The unambiguous language of the pooling clause does not support the appellants' argument. The provision at issue does not state that a Commissioner's unit order will be binding if it affects the same "field" or "reservoir" in which the declared unit is located. For purposes of the provision at issue there is no legal significance to the fact that the Amoco units and the Chevron unit are located in the same field or overlay the same reservoir. The pooling provision simply requires a declared unit to be no smaller than a Commissioner's unit covering the same land. Under Louisiana law, "When the words of a contract are clear and explicit and lead to no absurd consequences, no further interpretation may be made in search of the parties' intent." La.Civ.Code Ann. art. 2046.3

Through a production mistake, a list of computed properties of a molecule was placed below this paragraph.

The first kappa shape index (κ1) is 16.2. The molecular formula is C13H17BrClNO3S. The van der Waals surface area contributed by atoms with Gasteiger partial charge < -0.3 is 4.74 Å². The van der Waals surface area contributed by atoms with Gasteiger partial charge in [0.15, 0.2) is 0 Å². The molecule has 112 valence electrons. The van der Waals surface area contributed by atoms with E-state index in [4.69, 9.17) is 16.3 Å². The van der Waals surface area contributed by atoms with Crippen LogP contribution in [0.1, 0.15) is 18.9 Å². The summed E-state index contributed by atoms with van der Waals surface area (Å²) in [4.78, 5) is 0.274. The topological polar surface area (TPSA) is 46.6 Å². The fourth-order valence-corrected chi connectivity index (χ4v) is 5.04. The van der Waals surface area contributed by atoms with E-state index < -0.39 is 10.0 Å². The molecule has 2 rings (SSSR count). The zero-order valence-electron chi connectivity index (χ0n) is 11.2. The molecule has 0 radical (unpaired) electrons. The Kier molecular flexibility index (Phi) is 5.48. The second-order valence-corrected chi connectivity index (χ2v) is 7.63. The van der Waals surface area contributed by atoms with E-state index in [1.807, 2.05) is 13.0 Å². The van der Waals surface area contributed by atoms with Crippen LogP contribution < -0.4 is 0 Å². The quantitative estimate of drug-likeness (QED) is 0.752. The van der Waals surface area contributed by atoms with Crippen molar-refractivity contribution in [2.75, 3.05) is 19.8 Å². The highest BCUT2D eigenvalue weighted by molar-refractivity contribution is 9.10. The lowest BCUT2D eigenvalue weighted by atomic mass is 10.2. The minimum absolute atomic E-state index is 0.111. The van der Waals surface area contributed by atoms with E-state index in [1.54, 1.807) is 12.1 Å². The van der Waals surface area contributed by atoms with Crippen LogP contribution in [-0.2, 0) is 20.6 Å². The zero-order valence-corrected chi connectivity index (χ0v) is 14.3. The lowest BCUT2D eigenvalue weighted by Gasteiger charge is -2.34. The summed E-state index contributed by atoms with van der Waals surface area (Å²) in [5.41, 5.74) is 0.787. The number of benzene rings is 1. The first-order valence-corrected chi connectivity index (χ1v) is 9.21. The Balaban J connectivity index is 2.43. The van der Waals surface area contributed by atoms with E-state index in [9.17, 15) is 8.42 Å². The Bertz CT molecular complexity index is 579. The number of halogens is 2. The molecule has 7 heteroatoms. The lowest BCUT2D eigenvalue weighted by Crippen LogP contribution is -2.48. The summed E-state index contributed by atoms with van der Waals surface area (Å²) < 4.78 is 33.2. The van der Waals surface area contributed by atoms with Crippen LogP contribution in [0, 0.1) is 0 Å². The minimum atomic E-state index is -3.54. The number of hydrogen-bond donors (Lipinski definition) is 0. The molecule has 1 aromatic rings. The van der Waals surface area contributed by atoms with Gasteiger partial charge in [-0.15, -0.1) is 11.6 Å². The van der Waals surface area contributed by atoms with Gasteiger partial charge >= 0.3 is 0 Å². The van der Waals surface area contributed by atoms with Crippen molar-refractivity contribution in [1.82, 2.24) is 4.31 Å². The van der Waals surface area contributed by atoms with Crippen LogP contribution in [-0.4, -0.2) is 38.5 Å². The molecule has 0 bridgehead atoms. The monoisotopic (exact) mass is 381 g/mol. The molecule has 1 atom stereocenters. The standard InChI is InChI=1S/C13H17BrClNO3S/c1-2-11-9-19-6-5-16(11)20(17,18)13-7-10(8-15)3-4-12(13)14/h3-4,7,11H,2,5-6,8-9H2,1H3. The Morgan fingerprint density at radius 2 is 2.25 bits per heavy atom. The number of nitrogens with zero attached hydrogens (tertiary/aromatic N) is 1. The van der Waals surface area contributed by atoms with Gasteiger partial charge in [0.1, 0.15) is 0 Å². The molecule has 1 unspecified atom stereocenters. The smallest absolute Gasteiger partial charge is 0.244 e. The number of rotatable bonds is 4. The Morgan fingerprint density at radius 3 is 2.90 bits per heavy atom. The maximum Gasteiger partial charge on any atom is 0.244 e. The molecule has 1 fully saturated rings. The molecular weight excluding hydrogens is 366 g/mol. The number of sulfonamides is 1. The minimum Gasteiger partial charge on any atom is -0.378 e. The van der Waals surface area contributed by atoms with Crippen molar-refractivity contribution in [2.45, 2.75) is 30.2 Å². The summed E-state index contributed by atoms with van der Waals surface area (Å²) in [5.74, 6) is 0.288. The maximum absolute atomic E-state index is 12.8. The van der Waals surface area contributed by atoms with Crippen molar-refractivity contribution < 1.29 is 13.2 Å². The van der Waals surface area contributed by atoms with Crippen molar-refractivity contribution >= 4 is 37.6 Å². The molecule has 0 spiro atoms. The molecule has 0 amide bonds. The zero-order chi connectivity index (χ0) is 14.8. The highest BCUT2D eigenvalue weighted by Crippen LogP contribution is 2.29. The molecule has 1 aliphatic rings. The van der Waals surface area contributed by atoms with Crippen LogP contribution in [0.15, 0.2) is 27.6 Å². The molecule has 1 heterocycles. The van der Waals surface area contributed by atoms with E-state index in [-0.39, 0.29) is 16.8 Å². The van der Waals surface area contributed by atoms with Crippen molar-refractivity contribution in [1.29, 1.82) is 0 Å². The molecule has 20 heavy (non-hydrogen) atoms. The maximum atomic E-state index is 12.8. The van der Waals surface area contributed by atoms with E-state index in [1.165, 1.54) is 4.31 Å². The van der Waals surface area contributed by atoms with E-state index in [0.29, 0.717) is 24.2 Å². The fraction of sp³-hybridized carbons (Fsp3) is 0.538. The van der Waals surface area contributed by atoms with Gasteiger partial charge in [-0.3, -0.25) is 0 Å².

The appellants' argument unnecessarily clouds the meaning of the pooling clause by making the geographic extent of a Commissioner's unit order dependent on geologic data rather than public records: if a lessee declared a 640-acre unit, it would do so at the peril of being haled into court for having declared a unit larger than 160 acres. If a lessee declared a 160-acre unit, it would do so at the peril of being haled into court for having done so in contravention of a Commissioner's unit order. In either event, the lessor's claim or the lessee's defense would require scrutiny of geologic data in order to determine whether the declared unit and the Commissioner's unit are so situated that the declared unit should be governed by the Commissioner's findings. With the data before it the court's real concern would not be whether the lessee had acted in conformity with principles of conservation and efficient production. The court would simply determine whether the lessee, in declaring the unit, had made the right guess. This is an awkward and unlikely construction of the pooling clause and removes all certainty from the act of declaring a unit under the pooling clause.